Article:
At the same time, the three main parties to the conflict—the Afghan government, the Taliban, and the U.S., whose 2001 invasion ousted the Taliban regime—are locked in a military stalemate. The Afghan government might not be strong enough to hold the country on its own, its defense force might be shrinking, and it may still be far short of its military recruitment goals, but the U.S. military presence—in the form of 15,000 personnel—helps. On the other hand, while the Taliban might be at the receiving end of U.S.-supported firepower, according to the Special Inspector General for Afghanistan Reconstruction (SIGAR), the independent U.S. government watchdog, it controls 14.5 percent of Afghanistan’s districts. (SIGAR says the Afghan government controls about 56 percent; the rest are contested.) The number of districts controlled by the Taliban is the highest recorded by SIGAR since it began receiving such data. Conversely, however, the Afghan government was found to control or influence about 65 percent of the population between October and January. It was previously 64 percent. (The Afghan government controls all the large cities and towns.)
Writing in The National Interest last week, Miller and Stephen Watts pointed out that “military stalemate is an essential precondition for negotiated conflict resolution, and the war has been stalemated for nearly a decade already.” Miller acknowledged to me that that it is hard to start a “major diplomatic initiative and see it through to a successful conclusion.” But, she said, it is “necessary to go down that path.”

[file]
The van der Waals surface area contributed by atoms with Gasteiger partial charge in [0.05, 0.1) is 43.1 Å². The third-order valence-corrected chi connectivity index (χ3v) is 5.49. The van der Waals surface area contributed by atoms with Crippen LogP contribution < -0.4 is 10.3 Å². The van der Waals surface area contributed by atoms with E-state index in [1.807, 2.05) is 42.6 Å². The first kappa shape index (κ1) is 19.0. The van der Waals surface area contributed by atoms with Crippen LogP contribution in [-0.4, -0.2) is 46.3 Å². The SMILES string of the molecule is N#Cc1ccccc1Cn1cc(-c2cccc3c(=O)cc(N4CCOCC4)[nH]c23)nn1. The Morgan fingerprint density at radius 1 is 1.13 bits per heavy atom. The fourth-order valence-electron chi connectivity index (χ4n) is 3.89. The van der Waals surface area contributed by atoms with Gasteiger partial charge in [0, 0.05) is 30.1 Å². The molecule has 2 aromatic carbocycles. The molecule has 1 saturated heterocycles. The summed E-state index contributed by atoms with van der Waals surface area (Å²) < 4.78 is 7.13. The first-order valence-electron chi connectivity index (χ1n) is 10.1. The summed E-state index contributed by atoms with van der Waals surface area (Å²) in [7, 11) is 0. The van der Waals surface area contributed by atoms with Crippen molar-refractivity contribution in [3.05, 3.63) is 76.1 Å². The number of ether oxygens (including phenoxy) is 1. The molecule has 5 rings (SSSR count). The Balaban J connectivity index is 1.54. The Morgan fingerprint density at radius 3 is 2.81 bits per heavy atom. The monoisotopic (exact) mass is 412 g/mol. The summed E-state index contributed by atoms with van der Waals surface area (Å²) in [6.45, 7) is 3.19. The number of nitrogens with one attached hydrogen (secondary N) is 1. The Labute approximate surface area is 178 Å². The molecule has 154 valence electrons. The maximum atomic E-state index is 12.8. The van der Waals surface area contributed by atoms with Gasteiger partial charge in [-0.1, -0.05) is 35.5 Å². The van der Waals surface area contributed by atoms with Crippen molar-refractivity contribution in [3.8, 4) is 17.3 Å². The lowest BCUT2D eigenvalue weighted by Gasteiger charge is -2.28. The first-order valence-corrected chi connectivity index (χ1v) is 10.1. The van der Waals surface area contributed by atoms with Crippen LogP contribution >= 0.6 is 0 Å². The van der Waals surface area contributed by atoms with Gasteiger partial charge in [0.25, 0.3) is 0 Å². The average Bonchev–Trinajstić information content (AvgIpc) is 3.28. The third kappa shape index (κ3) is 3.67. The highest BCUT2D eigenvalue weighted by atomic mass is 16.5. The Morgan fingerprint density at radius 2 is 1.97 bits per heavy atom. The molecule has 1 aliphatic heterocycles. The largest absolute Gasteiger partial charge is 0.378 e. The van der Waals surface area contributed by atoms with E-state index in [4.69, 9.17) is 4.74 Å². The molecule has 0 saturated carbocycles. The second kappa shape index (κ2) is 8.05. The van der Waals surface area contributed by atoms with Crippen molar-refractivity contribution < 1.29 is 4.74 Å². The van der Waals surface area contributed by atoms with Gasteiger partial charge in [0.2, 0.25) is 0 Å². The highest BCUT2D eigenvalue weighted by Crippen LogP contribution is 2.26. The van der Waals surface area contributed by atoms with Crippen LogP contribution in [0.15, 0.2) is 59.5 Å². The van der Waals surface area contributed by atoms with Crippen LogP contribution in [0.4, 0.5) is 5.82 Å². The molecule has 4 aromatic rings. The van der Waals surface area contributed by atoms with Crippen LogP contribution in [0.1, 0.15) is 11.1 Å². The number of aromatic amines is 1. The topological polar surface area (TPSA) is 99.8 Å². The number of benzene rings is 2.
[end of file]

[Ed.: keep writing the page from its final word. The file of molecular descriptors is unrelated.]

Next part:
The Trump administration’s own view of what the U.S. is doing in Afghanistan is hard to decipher. Donald Trump, as a presidential candidate, said repeatedly he believed the U.S. should withdraw from the country. But one of his first foreign-policy speeches was his unveiling of a new South Asia strategy that called for more troops, increased pressure on Pakistan to curb the Taliban, and helping the Afghan forces fight the Taliban “in order to drive them to the negotiating table.” And then The Washington Post reported this week that Trump told Senator Rand Paul, the Republican from Kentucky, that U.S. troops would leave Afghanistan soon. No specific date was discussed.
When asked about Trump’s reported remarks, Mattis said U.S. plans in Afghanistan had not changed. “We’re there to do a job. We’re not there to stay forever. But the job comes first,” he said. “Matter of fact, we have a number of nations looking to add forces as we speak.”
Additionally, the president has two new members of his national-security team: John Bolton, who took over from H.R. McMaster as national-security adviser, and Mike Pompeo, who replaced Rex Tillerson as secretary of state. Neither man has said anything publicly about his view on what U.S. policy in Afghanistan should be. “The team is newly in place so it’s logical that there will be fresh consideration about the administration’s policy approach to Afghanistan generally and toward mounting a peace process,” Miller told me.
Meanwhile, though, there are the frequent and violent reminders of “what we stand against,” in Mattis’s words. Americans continue to pay with their lives for that. But as ever, it’s Afghans who will keep bearing most of the costs, with or without the United States.
We want to hear what you think about this article. Submit a letter to the editor or write to firstname.lastname@example.org.